Tkinter with Serial
on Fri, 2013-05-03 23:46
To use Python as a graphical interface for an Arduino powered robot, programmatically read the USB with the pySerial library. However, waiting for input from pySerial's Serial object is blocking, which means that it will prevent your GUI from being responsive. The process cannot update buttons or react to input because it is busy waiting for the serial to say something.
The first key is to use the root.after(milliseconds) method to run a non-blocking version of read in the tkinter main loop. Keep in mind that when TkInter gets to the root.mainloop() method, it is running its own while loop. It needs the things in there to run every now and then in order to make the interface respond to interactions. If you are running your own infinite loop anywhere in the code, the GUI will freeze up. Alternatively, you could write your own infinite loop, and call root.update() yourself occasionally. Both methods achieve basically the same goal of updating the GUI.
However, the real issue is making sure that reading from serial is non-blocking. Normally, the Serial.read() and Serial.readline() will hold up the whole program until it has enough information to give. For example, a Serial.readline() won't print anything until there is a whole line to return, which in some cases might be never! Even using the after() and update() methods will still not allow the UI to be updated in this case, since the function never ends. This problem can be avoided with the timeout=0 option when enitializing the Serial object, which will cause it to return nothing unless something is already waiting in the Serial object's buffer.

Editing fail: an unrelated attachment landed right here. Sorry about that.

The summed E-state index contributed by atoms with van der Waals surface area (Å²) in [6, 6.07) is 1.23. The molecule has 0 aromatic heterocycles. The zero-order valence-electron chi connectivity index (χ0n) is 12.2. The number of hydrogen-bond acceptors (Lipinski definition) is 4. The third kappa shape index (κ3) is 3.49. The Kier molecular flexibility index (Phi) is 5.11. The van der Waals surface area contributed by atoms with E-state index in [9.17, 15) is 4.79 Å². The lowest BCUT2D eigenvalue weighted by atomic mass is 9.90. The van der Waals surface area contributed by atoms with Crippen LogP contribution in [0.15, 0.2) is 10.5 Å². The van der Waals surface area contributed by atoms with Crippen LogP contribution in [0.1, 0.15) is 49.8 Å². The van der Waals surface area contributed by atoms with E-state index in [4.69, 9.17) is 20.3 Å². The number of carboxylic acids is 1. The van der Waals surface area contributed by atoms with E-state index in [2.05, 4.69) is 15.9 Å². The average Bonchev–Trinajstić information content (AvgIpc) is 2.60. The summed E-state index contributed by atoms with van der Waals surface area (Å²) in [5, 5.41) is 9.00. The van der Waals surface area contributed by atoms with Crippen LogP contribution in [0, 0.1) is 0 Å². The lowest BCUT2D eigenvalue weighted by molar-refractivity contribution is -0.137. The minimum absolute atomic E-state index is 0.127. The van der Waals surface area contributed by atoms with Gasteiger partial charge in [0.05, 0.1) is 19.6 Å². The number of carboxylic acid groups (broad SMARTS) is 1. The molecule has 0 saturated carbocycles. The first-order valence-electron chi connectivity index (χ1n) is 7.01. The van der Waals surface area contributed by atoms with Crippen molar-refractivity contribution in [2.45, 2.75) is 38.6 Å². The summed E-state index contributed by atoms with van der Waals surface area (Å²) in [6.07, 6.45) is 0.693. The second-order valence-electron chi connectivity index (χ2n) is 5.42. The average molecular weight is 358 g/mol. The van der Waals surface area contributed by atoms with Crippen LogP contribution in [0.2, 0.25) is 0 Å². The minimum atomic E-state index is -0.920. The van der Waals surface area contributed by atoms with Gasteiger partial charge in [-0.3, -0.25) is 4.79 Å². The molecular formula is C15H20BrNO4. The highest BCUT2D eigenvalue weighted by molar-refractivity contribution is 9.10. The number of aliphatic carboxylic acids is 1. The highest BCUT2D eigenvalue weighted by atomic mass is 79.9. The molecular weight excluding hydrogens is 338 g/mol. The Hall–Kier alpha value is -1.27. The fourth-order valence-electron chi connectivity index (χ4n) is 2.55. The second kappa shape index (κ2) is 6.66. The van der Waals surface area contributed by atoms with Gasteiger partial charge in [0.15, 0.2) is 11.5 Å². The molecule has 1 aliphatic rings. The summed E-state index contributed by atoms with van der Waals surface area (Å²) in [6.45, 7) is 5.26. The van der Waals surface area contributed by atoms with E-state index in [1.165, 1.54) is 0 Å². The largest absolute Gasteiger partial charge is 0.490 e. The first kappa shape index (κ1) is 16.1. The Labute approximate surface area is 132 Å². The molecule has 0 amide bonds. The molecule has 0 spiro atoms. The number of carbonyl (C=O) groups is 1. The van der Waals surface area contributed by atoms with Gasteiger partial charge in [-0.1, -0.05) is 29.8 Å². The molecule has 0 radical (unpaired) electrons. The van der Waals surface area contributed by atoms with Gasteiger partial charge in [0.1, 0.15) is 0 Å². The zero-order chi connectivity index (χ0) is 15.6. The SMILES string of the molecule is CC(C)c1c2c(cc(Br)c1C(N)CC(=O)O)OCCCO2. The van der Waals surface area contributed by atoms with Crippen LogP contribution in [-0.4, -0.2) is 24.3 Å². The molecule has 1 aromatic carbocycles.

from serial import *
from Tkinter import *
serialPort = "/dev/ttyACM0"
baudRate = 9600
ser = Serial(serialPort , baudRate, timeout=0, writeTimeout=0) #ensure non-blocking
#make a TkInter Window
root = Tk()
# make a scrollbar
scrollbar = Scrollbar(root)
# make a text box to put the serial output
log = Text ( root, width=30, height=30, takefocus=0)
# attach text box to scrollbar
#make our own buffer
#useful for parsing commands
#Serial.readline seems unreliable at times too
serBuffer = ""
c = ser.read() # attempt to read a character from Serial
#was anything read?
if len(c) == 0:
# get the buffer from outside of this function
# check if character is a delimeter
if c == '\r':
c = '' # don't want returns. chuck it
if c == '\n':
serBuffer += "\n" # add the newline to the buffer
#add the line to the TOP of the log
serBuffer = "" # empty the buffer
serBuffer += c # add to the buffer
root.after(10, readSerial) # check serial again soon
# after initializing serial, an arduino may need a bit of time to reset